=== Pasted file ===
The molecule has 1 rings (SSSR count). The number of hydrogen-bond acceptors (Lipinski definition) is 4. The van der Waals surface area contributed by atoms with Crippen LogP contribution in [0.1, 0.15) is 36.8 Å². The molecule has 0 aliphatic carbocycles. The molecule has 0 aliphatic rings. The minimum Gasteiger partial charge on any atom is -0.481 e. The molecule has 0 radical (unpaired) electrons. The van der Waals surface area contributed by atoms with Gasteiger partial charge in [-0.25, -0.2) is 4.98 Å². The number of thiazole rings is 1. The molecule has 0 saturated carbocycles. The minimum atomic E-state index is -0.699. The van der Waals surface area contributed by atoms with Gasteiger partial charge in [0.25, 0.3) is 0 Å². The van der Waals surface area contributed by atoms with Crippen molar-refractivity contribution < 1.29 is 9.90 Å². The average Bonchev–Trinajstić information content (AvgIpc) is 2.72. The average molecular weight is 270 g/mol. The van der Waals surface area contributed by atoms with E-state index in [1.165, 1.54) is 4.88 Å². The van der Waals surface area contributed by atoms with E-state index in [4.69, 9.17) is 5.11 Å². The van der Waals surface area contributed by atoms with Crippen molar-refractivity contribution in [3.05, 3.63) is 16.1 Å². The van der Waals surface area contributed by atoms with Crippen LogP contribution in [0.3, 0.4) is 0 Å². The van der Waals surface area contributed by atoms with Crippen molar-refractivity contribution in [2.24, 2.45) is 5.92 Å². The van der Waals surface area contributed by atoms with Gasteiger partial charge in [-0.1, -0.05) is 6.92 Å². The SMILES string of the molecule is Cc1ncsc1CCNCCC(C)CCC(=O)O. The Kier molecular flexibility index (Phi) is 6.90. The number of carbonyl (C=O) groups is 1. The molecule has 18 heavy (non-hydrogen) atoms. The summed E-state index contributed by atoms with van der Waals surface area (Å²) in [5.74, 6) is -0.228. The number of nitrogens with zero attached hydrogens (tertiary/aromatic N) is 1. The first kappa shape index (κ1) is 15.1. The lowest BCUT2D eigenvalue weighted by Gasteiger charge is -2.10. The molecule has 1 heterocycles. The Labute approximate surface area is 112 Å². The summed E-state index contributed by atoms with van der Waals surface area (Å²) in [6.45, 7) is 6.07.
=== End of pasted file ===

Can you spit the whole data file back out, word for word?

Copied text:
The molecule has 1 rings (SSSR count). The number of hydrogen-bond acceptors (Lipinski definition) is 4. The van der Waals surface area contributed by atoms with Crippen LogP contribution in [0.1, 0.15) is 36.8 Å². The molecule has 0 aliphatic carbocycles. The molecule has 0 aliphatic rings. The minimum Gasteiger partial charge on any atom is -0.481 e. The molecule has 0 radical (unpaired) electrons. The van der Waals surface area contributed by atoms with Gasteiger partial charge in [-0.25, -0.2) is 4.98 Å². The number of thiazole rings is 1. The molecule has 0 saturated carbocycles. The minimum atomic E-state index is -0.699. The van der Waals surface area contributed by atoms with Gasteiger partial charge in [0.25, 0.3) is 0 Å². The van der Waals surface area contributed by atoms with Crippen molar-refractivity contribution < 1.29 is 9.90 Å². The average Bonchev–Trinajstić information content (AvgIpc) is 2.72. The average molecular weight is 270 g/mol. The van der Waals surface area contributed by atoms with E-state index in [1.165, 1.54) is 4.88 Å². The van der Waals surface area contributed by atoms with E-state index in [4.69, 9.17) is 5.11 Å². The van der Waals surface area contributed by atoms with Crippen molar-refractivity contribution in [3.05, 3.63) is 16.1 Å². The van der Waals surface area contributed by atoms with Crippen LogP contribution in [0.3, 0.4) is 0 Å². The van der Waals surface area contributed by atoms with Crippen molar-refractivity contribution in [2.24, 2.45) is 5.92 Å². The van der Waals surface area contributed by atoms with Gasteiger partial charge in [-0.1, -0.05) is 6.92 Å². The SMILES string of the molecule is Cc1ncsc1CCNCCC(C)CCC(=O)O. The Kier molecular flexibility index (Phi) is 6.90. The number of carbonyl (C=O) groups is 1. The molecule has 18 heavy (non-hydrogen) atoms. The summed E-state index contributed by atoms with van der Waals surface area (Å²) in [5.74, 6) is -0.228. The number of nitrogens with zero attached hydrogens (tertiary/aromatic N) is 1. The first kappa shape index (κ1) is 15.1. The lowest BCUT2D eigenvalue weighted by Gasteiger charge is -2.10. The molecule has 1 heterocycles. The Labute approximate surface area is 112 Å². The summed E-state index contributed by atoms with van der Waals surface area (Å²) in [6.45, 7) is 6.07.